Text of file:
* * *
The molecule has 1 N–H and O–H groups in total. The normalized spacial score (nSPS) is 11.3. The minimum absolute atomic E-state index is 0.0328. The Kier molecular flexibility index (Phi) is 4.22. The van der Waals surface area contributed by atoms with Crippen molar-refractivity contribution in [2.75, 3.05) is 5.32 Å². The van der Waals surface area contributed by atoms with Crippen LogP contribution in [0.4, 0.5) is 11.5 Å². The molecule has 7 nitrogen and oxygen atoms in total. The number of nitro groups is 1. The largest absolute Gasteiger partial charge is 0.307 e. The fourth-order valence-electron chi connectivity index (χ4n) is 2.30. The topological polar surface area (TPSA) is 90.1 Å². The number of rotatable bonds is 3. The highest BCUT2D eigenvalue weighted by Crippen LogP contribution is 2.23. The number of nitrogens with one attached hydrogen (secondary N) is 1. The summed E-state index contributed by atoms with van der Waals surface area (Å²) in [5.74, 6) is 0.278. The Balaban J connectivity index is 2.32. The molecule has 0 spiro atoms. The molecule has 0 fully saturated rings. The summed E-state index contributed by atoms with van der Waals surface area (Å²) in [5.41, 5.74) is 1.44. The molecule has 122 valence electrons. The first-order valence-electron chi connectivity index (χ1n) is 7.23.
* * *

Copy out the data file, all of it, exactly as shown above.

The molecule has 1 N–H and O–H groups in total. The normalized spacial score (nSPS) is 11.3. The minimum absolute atomic E-state index is 0.0328. The Kier molecular flexibility index (Phi) is 4.22. The van der Waals surface area contributed by atoms with Crippen molar-refractivity contribution in [2.75, 3.05) is 5.32 Å². The van der Waals surface area contributed by atoms with Crippen LogP contribution in [0.4, 0.5) is 11.5 Å². The molecule has 7 nitrogen and oxygen atoms in total. The number of nitro groups is 1. The largest absolute Gasteiger partial charge is 0.307 e. The fourth-order valence-electron chi connectivity index (χ4n) is 2.30. The topological polar surface area (TPSA) is 90.1 Å². The number of rotatable bonds is 3. The highest BCUT2D eigenvalue weighted by Crippen LogP contribution is 2.23. The number of nitrogens with one attached hydrogen (secondary N) is 1. The summed E-state index contributed by atoms with van der Waals surface area (Å²) in [5.74, 6) is 0.278. The Balaban J connectivity index is 2.32. The molecule has 0 spiro atoms. The molecule has 0 fully saturated rings. The summed E-state index contributed by atoms with van der Waals surface area (Å²) in [5.41, 5.74) is 1.44. The molecule has 122 valence electrons. The first-order valence-electron chi connectivity index (χ1n) is 7.23.